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Copyright Law Enters the Digital Age

On October 28, 1998, the Digital Millennium Copyright Act (DMCA) became law. With the exception of a provision for the expansion of protection in databases, which failed to pass, the DMCA harmonizes U.S. Copyright law with the 1996 World Intellectual Property Organization (WIPO) Treaty and the WIPO Performances and Phono-grams Treaty.

Titles I and II of the DMCA address copyright issues raised by the advent of digital technology and the need to control the copying of protected works via on-line transmission.

Title I of the DMCA is designed to prevent the circumvention of technologies used to control access to copyrighted works (e.g., encryption, scrambling, digital certificates, etc.). Title I prohibits the manufacture, sale, or importation of any device primarily designed to circumvent these technologies. A broader provision prohibiting the actual circumvention of the technologies will take effect on October 28, 2000.

There are several exceptions to these prohibitions, including exceptions for libraries, educational institutions, law enforcement, security testing, and encryption research, as well as an exception allowing counter-actions against technologies designed to surreptitiously collect information about on-line activities (e.g., the ubiquitous "cookies" found on many Internet websites).

Another exception enables the lawful purchaser of a computer program to circumvent technologies used to control access to portions of the purchased program if his purpose is to analyze portions of the program necessary to achieve interoperability with other computer programs.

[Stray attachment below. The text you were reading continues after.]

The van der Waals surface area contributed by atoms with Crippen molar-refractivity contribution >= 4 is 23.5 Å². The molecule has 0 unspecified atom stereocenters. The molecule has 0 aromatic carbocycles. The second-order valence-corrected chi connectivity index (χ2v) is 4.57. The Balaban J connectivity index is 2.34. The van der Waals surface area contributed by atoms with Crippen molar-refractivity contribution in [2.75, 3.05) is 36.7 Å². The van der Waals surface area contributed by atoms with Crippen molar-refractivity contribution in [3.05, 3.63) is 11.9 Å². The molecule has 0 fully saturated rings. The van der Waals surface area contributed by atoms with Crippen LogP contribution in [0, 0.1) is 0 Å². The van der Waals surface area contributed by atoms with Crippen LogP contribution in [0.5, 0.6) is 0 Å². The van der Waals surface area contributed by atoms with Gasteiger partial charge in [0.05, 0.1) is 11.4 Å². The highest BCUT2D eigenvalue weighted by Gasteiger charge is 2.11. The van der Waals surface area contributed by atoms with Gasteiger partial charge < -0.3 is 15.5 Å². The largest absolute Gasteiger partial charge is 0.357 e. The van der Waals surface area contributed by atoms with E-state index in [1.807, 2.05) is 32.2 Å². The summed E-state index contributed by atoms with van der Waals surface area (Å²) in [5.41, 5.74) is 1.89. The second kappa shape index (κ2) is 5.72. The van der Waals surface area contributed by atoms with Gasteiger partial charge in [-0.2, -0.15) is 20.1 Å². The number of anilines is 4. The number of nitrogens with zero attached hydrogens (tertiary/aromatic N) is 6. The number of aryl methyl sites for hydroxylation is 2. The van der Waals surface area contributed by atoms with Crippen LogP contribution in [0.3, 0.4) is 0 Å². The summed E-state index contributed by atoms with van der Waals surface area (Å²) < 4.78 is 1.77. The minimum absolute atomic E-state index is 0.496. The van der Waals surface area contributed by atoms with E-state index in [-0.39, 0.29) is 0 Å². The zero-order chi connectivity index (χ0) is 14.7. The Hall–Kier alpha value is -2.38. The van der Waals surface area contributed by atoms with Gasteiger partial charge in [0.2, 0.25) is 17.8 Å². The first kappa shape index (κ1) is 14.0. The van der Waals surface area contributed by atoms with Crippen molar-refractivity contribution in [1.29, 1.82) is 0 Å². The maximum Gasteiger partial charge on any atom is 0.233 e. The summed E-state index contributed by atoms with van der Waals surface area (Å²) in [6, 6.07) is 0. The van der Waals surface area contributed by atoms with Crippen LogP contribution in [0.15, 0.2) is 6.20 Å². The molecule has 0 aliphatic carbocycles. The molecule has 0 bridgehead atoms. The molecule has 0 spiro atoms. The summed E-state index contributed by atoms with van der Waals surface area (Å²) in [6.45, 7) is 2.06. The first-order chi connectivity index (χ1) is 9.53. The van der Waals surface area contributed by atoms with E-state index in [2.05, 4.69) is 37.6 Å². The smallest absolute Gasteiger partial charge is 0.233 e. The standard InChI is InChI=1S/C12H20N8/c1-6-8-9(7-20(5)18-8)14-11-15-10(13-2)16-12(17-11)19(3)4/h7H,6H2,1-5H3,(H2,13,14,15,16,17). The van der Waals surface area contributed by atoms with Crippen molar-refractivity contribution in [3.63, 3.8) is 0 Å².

Title I of the DMCA also prohibits the manufacture, sale and importation of various recording devices, including camcorders and VCRs, that do not conform to industry standards for preventing unauthorized copying of copyrighted works. This prohibition will become effective on April 28, 2000.

Violating any of the prohibitions of Title I may subject the violator to damages, including a loss of profits, and to criminal penalties if the violation is willful.

Although not required by international treaty, Title II of the DMCA addresses the liability of Internet service providers (ISPs) for copyright infringement resulting from their transmission or storage of copyrighted works and their establishment of links to Internet sites that contain copyrighted works. Title II exempts ISPs from copyright infringement liability if they satisfy certain conditions. Among these conditions are that ISPs not modify the work in any manner, that ISPs comply with industry standards or protocols for transmission and storage, and that ISPs remove infringing materials expeditiously upon notification of a claimed copyright infringement. Further, ISPs are required to designate an agent to receive notifications of claimed infringement. Information about the agent must be provided to the Copyright Office and posted in a publicly accessible place such as the ISP's Internet website.

Ironically, an online provider who does not monitor the content of its transmissions may escape liability, but may incur liability if it performs such monitoring. However, this paradox existed prior to the DMCA and is a necessary corollary to the rule that persons are not contributorily liable where they have no opportunity to control or prevent the infringement.

To implement the WIPO Performances and Phono-grams Treaty, the DMCA grants copyright protection to sound recordings first made in the United States or another treaty party and to pictorial, graphic and sculptural works incorporated in a building or other structure or an architectural design embodied in a building located in the United States or another treaty party. Works published in the United States or a treaty party within 30 days after publication in a nation which is not a treaty party are deemed to be first published in the United States or a treaty party for purposes of granting protection.

Other titles in the DMCA include an exception from copyright infringement liability for computer maintenance and repair (discussed elsewhere in this newsletter), a compulsory licensing and royalty distribution scheme for the transmission of copyrighted music on the Internet and a new form of intellectual property right in the original design of boat hulls.

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